I was invited to participate in an art show this weekend. I have been working on a piece of art for months. I took a lot of time to carefully sketch it out in my mind. I reworked it and reworked it several times before I picked up any materials. I was SO sure it was going to be “just perfect” because I had planned so carefully.

What I didn’t do was practice. I had put so much careful thought (which is important) but I didn’t practice with tangible items. When I constructed my piece, it was NOTHING like what I had planned. In fact, it was so far off, I couldn’t even stand to look at it. WHAT HAPPENED?! I was so sad because the deadline was here to turn in my art, and I couldn’t share it. It was not what I wanted to showcase and I had become my own worst critic.

My good friend and fellow artist, Jeannie, shared an interesting blog post with me about creativity and the process. Read below:

Ira Glass of PRI’s This American Life <http://www.pri.org/this-american-life.html>  talks about creativity, and absolutely kills it (via these wonderful transcriptions from the Design Talk blog <http://www.mcwade.com/DesignTalk/> ):

“What nobody tells people who are beginners — and I really wish someone  had told this to me . . . is that all of us who do creative work, we get  into it because we have good taste. But there is this gap. For the  first couple years you make stuff, and it’s just not that good. It’s  trying to be good, it has potential, but it’s not.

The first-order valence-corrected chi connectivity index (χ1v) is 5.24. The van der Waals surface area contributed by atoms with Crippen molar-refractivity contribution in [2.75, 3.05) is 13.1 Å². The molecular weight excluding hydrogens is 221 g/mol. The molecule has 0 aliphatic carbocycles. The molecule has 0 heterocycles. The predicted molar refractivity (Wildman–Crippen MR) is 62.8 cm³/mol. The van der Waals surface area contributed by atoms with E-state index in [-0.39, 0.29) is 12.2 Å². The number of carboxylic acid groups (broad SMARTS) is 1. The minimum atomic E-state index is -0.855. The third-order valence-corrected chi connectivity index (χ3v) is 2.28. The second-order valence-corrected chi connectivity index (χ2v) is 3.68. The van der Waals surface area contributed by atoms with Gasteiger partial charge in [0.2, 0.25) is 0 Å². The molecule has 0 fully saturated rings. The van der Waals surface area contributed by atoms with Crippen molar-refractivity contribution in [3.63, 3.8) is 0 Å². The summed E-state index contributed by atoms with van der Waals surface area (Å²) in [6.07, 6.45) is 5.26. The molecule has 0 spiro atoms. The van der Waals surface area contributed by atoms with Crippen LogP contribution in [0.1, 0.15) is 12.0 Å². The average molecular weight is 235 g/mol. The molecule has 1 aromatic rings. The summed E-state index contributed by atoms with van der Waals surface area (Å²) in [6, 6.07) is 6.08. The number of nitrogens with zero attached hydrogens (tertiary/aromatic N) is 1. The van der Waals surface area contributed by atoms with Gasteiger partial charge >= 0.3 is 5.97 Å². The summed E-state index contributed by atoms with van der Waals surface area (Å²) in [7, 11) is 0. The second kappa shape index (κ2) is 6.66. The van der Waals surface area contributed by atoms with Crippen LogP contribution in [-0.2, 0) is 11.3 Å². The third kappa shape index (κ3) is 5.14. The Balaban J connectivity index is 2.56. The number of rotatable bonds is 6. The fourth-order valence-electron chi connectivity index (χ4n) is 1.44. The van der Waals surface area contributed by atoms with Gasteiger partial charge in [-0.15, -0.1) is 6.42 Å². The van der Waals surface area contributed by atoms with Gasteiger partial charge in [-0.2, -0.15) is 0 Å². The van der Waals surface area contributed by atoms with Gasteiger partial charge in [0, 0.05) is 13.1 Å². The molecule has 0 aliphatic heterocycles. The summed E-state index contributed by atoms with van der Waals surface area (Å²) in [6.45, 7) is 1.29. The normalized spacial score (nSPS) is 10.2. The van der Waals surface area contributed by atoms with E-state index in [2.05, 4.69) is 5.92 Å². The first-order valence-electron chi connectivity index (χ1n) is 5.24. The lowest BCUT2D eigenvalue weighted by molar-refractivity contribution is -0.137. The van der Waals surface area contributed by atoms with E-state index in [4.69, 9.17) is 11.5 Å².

But your taste, the  thing that got you into the game, is still killer. And your taste is why  your work disappoints you. A lot of people never get past this phase.  They quit. Most people I know who do interesting, creative work went  through years of this. We know our work doesn’t have this special thing  that we want it to have. We all go through this. And if you are just  starting out or you are still in this phase, you gotta know it’s normal  and the most important thing you can do is do a lot of work. Put  yourself on a deadline so that every week you will finish one story.

It  is only by going through a volume of work that you will close that gap,  and your work will be as good as your ambitions. And I took longer to  figure out how to do this than anyone I’ve ever met. It’s gonna take  awhile. It’s normal to take awhile. You’ve just gotta fight your way  through.”


I’ve been doing this for a long time. I felt I was at a place in my career and art journey that my failure and flubs should be less and less. In reading this, I realize that I can only continue. TRY, TRY, TRY AGAIN! This is what I will do. I hope that no matter what you are working on, planning or developing – whether it be creative, technical, or personal – that you will always TRY, TRY, TRY AGAIN and continue to share and GROW!